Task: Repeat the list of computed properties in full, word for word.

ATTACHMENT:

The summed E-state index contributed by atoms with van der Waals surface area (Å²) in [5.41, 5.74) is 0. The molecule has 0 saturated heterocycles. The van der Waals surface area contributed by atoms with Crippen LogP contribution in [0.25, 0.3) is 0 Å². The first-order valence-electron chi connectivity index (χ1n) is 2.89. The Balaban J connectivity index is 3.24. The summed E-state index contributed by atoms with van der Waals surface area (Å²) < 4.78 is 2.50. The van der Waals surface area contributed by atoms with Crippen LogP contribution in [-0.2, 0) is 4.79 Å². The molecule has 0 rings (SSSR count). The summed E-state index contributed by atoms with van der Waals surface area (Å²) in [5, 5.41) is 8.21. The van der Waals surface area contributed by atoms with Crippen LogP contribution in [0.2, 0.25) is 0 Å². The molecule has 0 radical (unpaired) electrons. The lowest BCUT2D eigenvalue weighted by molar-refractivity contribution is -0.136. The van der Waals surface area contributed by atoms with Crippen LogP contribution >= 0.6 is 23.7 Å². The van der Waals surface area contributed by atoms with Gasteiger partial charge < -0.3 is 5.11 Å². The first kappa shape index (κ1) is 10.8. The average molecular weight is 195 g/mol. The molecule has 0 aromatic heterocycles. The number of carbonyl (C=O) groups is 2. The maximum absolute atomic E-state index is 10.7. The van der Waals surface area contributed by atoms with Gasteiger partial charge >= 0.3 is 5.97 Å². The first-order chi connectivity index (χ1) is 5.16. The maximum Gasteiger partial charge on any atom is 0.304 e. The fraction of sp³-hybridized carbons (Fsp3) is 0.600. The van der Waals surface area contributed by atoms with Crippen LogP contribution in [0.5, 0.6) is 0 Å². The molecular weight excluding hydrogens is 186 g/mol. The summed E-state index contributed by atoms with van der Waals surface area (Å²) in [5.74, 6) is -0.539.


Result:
The summed E-state index contributed by atoms with van der Waals surface area (Å²) in [5.41, 5.74) is 0. The molecule has 0 saturated heterocycles. The van der Waals surface area contributed by atoms with Crippen LogP contribution in [0.25, 0.3) is 0 Å². The first-order valence-electron chi connectivity index (χ1n) is 2.89. The Balaban J connectivity index is 3.24. The summed E-state index contributed by atoms with van der Waals surface area (Å²) < 4.78 is 2.50. The van der Waals surface area contributed by atoms with Crippen LogP contribution in [-0.2, 0) is 4.79 Å². The molecule has 0 rings (SSSR count). The summed E-state index contributed by atoms with van der Waals surface area (Å²) in [5, 5.41) is 8.21. The van der Waals surface area contributed by atoms with Crippen LogP contribution in [0.2, 0.25) is 0 Å². The molecule has 0 radical (unpaired) electrons. The lowest BCUT2D eigenvalue weighted by molar-refractivity contribution is -0.136. The van der Waals surface area contributed by atoms with Crippen LogP contribution >= 0.6 is 23.7 Å². The van der Waals surface area contributed by atoms with Gasteiger partial charge < -0.3 is 5.11 Å². The first kappa shape index (κ1) is 10.8. The average molecular weight is 195 g/mol. The molecule has 0 aromatic heterocycles. The number of carbonyl (C=O) groups is 2. The maximum absolute atomic E-state index is 10.7. The van der Waals surface area contributed by atoms with Gasteiger partial charge >= 0.3 is 5.97 Å². The first-order chi connectivity index (χ1) is 5.16. The maximum Gasteiger partial charge on any atom is 0.304 e. The fraction of sp³-hybridized carbons (Fsp3) is 0.600. The van der Waals surface area contributed by atoms with Crippen LogP contribution in [0.5, 0.6) is 0 Å². The molecular weight excluding hydrogens is 186 g/mol. The summed E-state index contributed by atoms with van der Waals surface area (Å²) in [5.74, 6) is -0.539.